Norsk Høstfest

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It’s time to dust off those sweaters. The Norsk Høstfest is here. Amy Allendar Photo

MINOT–It happened while my family was at Logger Fest over the weekend. I was standing to the side of the bouncy-house obstacle course, waiting for my son to come down the final slide, when I heard foreign speech behind me.
In another place I wouldn’t have thought twice about it. But this is Minot, and visitors who speak another language are uncommon. (No, a southerner’s drawl or Canadian’s accentuated “oo’s” don’t count.) Without thinking, I glanced over my shoulder to see a middle-aged woman and young man deep in conversation. When I saw their fair hair, beautiful light eyes, and glowing skin, it occurred to me: they’re Scandinavian; the Høstfest is nearly here.


To someone who is not from around here, it may not seem like a big deal—but the history, traditions, and connections created from the Norsk Høstfest are deep and important to those who have spent their lives in Minot. I know many locals who have developed friendships with visitors and vendors from Norway, Denmark, and Sweden through their involvement with the festival. That moment in the park reminded me: people really do come from all over to attend.


People around here get really jazzed about their Scandinavian heritage. And just like anything else, the more people who are enthusiastically all-in, the more exciting it looks to the rest of us. The Høstfest brings that enthusiasm front and center. It’s the time when locals give themselves over to their inner affinity for meatballs, Dala horses, and sweaters.
It’s the time when not-locals spend half our time wishing we were Scandinavian so we could fully understand what’s so special about trolls and lefse—and the other half wrinkling our foreheads trying to pronounce “rømmergrøt”, and wondering how an Oofda Taco differs from a regular taco.

The “official” games of the Høstfest can be puzzling to outsiders. However, I’m hopeful classics like “Knock the Fleas off the Black Plague Rat” and “Ring the Troll’s Antler,” will be at this year’s festival. Amy Allendar Photo


When we moved back to Minot in 2019, I was out of town for the festival, and the pandemic forced it into hiatus in 2020 and 2021. Like many others, I am anxious for its triumphant return next week.


The last time I was able to attend the festival was in 2015. At the time, we were on the brink of a military move, and I thought it would be the last Høstfest of my life. I spent time chatting with vendors and creating a “This American Life” style audio story to capture the experience. It’s one of my fondest memories. Elderly ladies coached my pronunciation while I ordered food, men reenacting a Viking battle let me try on their gear. Later, Geir Ness, the parfumier, told me how his mother inspired the signature scent in his line. He offered me a “purse-sized” bottle of the fragrance, Laila: the essence of Norway, and it’s the only perfume I’ve worn ever since. I learned about loom arts and sweater patterns, and when night came, I danced the polka to a band flanked with accordions.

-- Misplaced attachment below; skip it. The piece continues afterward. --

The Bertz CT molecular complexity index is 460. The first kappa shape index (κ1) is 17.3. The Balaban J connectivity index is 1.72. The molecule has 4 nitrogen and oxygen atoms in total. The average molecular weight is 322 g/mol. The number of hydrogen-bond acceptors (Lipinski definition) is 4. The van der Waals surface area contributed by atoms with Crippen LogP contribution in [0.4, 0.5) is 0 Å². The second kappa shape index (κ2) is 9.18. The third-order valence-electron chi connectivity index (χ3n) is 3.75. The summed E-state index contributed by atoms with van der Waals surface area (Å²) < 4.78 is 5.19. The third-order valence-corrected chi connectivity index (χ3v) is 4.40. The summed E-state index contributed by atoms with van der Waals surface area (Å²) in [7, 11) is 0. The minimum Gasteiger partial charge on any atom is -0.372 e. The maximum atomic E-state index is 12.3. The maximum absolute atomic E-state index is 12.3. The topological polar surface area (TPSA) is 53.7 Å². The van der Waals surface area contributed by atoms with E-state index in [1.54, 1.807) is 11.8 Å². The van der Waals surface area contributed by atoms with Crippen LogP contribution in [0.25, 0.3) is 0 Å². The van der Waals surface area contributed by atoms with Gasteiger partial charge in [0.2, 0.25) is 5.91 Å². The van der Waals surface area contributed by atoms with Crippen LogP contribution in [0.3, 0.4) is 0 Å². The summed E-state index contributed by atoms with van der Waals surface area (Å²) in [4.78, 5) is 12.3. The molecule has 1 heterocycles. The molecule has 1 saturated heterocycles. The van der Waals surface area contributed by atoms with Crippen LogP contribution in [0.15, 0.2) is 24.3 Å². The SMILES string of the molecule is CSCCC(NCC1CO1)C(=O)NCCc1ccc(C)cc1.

The last time I attended the Norsk Høstfest was 2015, when a Viking reenactment participant offered to let me try on his gear. No question, this is a quirky event. 
Amy Allendar Photo


That day may not be the typical festival-goer experience—but it sure was great. I’m not anybody special—I just took a special interest in something that is really important to someone else. I learned a lot of things that day, but one thing stands out: Høstfest people are eager to share. They want you to understand the hype. They want you to see the fun, to experience the culture in a way that blesses you. They want to talk to you, hear your questions, and engage. And everyone is so gosh, darn nice. This kind of human connection is precious in a world often divided. Let’s not take it for granted.
I’ve been asked recently if I have tips for attending the Høstfest. I don’t have many, but I’ll share what I’ve got:

  1. Try to attend. It really is a spectacle worth seeing. Yes, it can be pricy (see the following tips for saving on costs), but if you can go, you should.
  2. If you are a military member or family, plan to go on Wednesday, September 28. Military admission is only $10 (kids under 12 are always $5).
  3. If price is a major factor for you, consider volunteering. According to the Norsk Høstfest website, they are still in need of extra hands. Volunteers serve a four-hour shift, in exchange for free admission, food voucher, and merchandise discounts.
  4. In my opinion, the food options are overwhelming—and I usually don’t know what they are. Chat with a local before going in to get their recommendations, and have them decode the foreign words for you.
  5. Talk to the vendors. The experience is so much sweeter if you spend time connecting.
    Have fun, next week! To watch my experience at the Høstfest unfold, and more on creating a positive mindset—join me on Instagram (@amy_allender), or Facebook (@amyallenderblog.)

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